18 March 2015
Yeager airport fill slope failure: the landslide history
Posted by Dave Petley
Yeager Airport fill slope failure
Movement of the Yeager Airport fill slope failure appears to have ceased and the residents of Keystone Drive have now been allowed back to their homes. There is a great deal of interest in the causes of the landslide, which remain far from clear, and in the approach that will be taken to mitigating the slope so as to protect (and presumably rebuild) the EMAS at the end of the runway. John Boyle has been undertaking some digging into the landslide history of this site; Bill Murphy at Leeds has been kindly keeping me in the loop. Two interesting aspects have emerged. The first is on a Facebook site, which includes several interesting comments from past and present residents of Keystone Drive. Key comments include the following (I have included just the key pieces of information needed to understand the site):
Robert Harrah: “…they covered up a natural spring on that hill that we played in as kids”
Terina Joe Adkins “This isn’t the first time folks. My grandparents house went over in a mudslide on Keystone 45 years ago d… Roll forward 45 years and it’s happened again…”
Kelly Stricker Spurlock “Terina, I remember that. I was just a kid when that happened. I had a friend, Sharon Koon, who also lost a house then. Did your grandparents house sit on the side of the airport just above where the church was?”
Kelly Stricker Spurlock “Almost exact same spot for the slide then and now!”
Terina Joe Adkins “Kelly, yes my grandparents, Bud and Evelyn Hill’s house sat on the side of the airport just up from the church. Almost in the exact place this slide us. My mom, Barbara talks about The Koons.”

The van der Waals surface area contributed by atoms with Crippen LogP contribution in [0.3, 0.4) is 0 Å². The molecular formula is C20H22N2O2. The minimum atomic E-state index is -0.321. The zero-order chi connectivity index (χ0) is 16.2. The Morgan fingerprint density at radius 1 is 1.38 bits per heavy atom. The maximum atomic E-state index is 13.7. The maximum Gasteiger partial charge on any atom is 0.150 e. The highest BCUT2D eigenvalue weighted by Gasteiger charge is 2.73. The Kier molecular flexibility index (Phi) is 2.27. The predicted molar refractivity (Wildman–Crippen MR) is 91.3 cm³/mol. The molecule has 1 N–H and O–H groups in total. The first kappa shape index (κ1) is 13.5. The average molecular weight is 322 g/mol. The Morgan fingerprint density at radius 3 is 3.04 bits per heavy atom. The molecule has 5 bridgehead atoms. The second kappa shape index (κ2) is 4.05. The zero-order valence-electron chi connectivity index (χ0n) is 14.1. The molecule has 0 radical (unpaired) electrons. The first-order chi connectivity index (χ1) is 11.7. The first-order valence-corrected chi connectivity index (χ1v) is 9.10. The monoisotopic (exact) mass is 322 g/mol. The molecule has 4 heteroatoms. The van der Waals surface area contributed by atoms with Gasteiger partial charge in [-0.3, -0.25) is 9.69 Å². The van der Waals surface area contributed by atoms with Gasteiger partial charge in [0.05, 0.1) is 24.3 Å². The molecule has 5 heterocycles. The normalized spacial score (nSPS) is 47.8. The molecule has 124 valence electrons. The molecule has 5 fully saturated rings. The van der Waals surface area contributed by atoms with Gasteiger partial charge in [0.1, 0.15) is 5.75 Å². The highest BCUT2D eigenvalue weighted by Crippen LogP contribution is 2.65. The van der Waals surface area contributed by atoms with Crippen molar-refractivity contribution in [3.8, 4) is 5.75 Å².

This is backed up by a newspaper report from Charleston Gazette on 19th March 1973. Whilst the image (and indeed the caption) have not reproduced well, the implications are clear:
Kanawha Airport was renamed Yeager Airport. This Google Earth image is from 2003, before the EMAS works:
Even allowing for the distortion of the image caused by the low quality ground model in Google Earth, it is no surprise that this slope has a history of landslides. I wonder how this was taken into account in the construction of the fill slope.
It seems this project is suffering from an inadequate global stability. Increased soil moisture is a likely contributor, my opinion is the the toe of an unstable slope was overloaded, inducing solifluction under the key trench. As Dr. Terry Howard, College of Mines and Earth Resources, University of Idaho said, the problem is usually caused by moisture .
Looking at the available construction photos it seems there was no drainage installed! Saturated and simply slip down!